We have our first mid-winter moonlight hike scheduled for January 12, 2017.  Check the events page for upcoming information.  Enjoy the New Year and see you in the open spaces.

Saturday, December 31, 2016

We Have a McLeod

The Shelton Trails Committee recently obtained a McLeod.

No,  no, not this McLeod.  Although a marshal with a horse might be helpful for keeping ATVs off trails.  We were looking for a more cutting edge McLeod.

No, not that McLeod either.  Even though the Highlander does have a cutting edge, that's not the one we're looking for.  There can be only one.

That's the beastie.  It's got big teeth on one side and large hoe-like blade on the other.  One's good for ripping up roots and duff and the others good for digging in sidehills (best in gravel) and smoothing out the tread.  It's mostly used out west to control forest fires, but we're trying it out in Shelton for trail construction.

It digs pretty good when benching into hillsides; like at the recent Bluff Walk Re-Route at Riverview Park.  It has trouble if there's too many roots or rocks, but it can be pretty handy in some situations.  It's kinda a super hoe/rake for the woods.  Maybe we'll get a chance to use it this Spring on some of the trail work parties.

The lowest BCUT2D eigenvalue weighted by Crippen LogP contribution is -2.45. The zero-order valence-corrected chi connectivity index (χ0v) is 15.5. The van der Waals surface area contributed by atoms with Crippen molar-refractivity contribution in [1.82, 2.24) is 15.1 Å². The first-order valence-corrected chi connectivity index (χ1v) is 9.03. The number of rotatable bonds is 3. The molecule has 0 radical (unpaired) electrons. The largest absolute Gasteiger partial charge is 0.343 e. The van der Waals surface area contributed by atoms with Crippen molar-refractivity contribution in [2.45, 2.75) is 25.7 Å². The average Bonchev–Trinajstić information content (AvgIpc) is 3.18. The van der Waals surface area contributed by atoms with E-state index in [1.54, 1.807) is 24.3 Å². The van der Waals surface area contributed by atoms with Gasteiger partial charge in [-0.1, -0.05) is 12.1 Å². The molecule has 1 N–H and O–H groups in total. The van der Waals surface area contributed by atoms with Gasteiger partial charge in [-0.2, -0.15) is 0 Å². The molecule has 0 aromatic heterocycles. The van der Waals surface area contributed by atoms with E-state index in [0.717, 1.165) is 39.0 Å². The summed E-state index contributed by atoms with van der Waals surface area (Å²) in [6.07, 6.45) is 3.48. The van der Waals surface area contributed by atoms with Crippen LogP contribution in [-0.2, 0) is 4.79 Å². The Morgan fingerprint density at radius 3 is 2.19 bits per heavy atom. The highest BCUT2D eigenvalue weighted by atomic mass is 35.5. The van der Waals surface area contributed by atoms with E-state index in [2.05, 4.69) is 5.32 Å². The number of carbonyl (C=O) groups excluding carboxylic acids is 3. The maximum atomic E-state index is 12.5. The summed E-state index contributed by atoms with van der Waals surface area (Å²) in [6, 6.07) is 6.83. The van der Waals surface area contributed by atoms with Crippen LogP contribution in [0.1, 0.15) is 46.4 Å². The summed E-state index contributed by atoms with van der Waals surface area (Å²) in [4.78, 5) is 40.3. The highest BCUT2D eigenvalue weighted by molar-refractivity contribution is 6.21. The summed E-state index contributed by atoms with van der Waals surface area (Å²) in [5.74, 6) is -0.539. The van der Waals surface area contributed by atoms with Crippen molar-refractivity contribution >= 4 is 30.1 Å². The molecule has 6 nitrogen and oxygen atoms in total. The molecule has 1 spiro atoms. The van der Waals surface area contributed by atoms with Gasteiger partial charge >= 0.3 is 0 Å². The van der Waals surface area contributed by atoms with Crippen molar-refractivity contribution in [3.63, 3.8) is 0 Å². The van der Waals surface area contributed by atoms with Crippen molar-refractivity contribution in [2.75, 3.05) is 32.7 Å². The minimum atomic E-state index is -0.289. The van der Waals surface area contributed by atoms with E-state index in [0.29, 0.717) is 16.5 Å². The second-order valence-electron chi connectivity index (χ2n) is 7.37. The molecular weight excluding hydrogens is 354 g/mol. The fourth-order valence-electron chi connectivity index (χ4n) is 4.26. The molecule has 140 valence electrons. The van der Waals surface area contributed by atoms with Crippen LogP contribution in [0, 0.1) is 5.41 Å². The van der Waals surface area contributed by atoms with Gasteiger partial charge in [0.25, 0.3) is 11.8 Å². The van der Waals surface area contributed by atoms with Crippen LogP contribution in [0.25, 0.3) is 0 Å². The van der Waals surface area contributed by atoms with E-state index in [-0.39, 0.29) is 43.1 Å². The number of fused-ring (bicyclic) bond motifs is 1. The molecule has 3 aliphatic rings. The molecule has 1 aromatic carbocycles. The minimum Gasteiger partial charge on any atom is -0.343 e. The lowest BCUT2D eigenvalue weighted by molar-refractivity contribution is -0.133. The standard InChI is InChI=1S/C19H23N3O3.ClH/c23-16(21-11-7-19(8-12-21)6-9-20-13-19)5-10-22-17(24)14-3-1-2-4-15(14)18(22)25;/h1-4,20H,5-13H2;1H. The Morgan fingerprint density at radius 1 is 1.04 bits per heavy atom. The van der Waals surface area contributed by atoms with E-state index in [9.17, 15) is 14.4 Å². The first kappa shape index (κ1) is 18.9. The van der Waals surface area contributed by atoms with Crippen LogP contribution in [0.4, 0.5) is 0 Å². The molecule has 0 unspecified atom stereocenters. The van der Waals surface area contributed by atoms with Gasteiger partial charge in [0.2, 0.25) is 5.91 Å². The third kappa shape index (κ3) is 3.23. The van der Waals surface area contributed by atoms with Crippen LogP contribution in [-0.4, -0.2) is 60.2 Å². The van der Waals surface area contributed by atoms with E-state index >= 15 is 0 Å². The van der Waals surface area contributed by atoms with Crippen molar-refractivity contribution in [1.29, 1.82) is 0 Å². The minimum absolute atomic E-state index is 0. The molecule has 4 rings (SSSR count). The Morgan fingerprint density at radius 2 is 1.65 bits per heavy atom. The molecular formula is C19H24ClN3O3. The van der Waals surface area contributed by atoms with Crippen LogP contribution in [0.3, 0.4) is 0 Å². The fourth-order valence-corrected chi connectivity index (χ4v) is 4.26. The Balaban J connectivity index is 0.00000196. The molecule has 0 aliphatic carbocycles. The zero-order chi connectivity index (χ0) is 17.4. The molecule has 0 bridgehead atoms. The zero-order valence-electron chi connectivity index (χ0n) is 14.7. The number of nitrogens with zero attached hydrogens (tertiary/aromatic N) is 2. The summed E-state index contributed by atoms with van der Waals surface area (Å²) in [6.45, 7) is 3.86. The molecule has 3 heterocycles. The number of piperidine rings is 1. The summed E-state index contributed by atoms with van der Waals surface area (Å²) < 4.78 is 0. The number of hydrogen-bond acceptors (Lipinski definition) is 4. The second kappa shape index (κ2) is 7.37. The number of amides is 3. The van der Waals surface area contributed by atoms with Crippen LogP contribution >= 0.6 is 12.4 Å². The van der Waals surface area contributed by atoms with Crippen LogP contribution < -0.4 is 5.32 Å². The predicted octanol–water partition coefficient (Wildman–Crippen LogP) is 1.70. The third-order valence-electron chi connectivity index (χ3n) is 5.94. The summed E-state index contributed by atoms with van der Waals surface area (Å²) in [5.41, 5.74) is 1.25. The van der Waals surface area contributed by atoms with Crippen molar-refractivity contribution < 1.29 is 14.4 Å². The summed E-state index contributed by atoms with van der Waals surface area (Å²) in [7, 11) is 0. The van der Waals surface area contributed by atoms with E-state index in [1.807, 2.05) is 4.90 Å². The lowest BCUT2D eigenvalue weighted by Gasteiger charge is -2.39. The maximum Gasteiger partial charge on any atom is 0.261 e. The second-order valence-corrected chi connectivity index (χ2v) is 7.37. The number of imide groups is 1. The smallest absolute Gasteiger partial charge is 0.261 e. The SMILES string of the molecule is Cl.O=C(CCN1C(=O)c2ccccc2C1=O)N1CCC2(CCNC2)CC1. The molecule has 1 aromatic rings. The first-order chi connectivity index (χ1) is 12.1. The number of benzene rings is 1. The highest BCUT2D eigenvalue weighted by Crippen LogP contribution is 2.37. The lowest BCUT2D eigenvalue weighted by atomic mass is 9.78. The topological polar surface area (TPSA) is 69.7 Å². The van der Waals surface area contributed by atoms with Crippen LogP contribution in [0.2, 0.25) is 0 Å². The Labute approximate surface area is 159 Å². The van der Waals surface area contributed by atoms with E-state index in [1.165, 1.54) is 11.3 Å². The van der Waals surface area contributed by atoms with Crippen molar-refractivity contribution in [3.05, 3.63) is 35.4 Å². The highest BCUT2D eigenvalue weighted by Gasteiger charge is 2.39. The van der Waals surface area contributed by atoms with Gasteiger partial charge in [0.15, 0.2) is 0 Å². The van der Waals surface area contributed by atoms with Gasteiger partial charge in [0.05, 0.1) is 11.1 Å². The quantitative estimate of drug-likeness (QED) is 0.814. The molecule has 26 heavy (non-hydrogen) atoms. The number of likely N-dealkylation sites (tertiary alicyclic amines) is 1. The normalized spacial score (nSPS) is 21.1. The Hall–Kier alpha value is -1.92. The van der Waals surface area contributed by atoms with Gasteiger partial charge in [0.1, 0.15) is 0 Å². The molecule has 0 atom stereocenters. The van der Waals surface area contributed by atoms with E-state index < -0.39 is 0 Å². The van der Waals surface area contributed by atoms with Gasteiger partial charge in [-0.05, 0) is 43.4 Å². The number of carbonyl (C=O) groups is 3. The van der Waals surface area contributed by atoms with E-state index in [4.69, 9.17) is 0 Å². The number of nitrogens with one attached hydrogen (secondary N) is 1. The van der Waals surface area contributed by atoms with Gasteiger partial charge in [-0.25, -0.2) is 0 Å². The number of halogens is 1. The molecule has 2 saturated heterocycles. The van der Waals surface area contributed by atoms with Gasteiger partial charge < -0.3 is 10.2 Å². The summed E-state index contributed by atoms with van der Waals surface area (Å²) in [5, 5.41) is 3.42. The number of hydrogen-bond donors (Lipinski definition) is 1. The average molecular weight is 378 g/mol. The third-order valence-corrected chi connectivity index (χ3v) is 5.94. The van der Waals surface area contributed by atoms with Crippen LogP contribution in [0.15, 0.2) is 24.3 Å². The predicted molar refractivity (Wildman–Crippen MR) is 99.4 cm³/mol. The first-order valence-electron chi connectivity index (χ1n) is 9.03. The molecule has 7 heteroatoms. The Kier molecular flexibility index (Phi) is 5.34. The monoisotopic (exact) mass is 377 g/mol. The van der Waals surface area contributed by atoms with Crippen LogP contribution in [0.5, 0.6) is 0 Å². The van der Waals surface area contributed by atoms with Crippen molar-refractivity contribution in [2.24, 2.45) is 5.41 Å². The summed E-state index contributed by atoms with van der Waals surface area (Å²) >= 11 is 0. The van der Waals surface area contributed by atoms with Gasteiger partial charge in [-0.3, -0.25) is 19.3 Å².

Wednesday, December 21, 2016

Bluff Walk Baseball Bypass

Baseball Bypass (yellow). 
In our previous blog post, we showed how old the Bluff Walk is with a post card view from 1914, and mentioned that part of the path was buried under the two ballfields and the parking area for the basketball court.

Old route follows the back of this fence

When we set out to re-established the trail in the 1990's and mark it with white blazes, we weren't quite sure what to do when we got to that missing section, so we had the blazes directing people to walk directly behind the ballfield fences. It was never a good arrangement and the sunny route tended to become overgrown incredibly fast each summer. There's also lots and lots of poison ivy.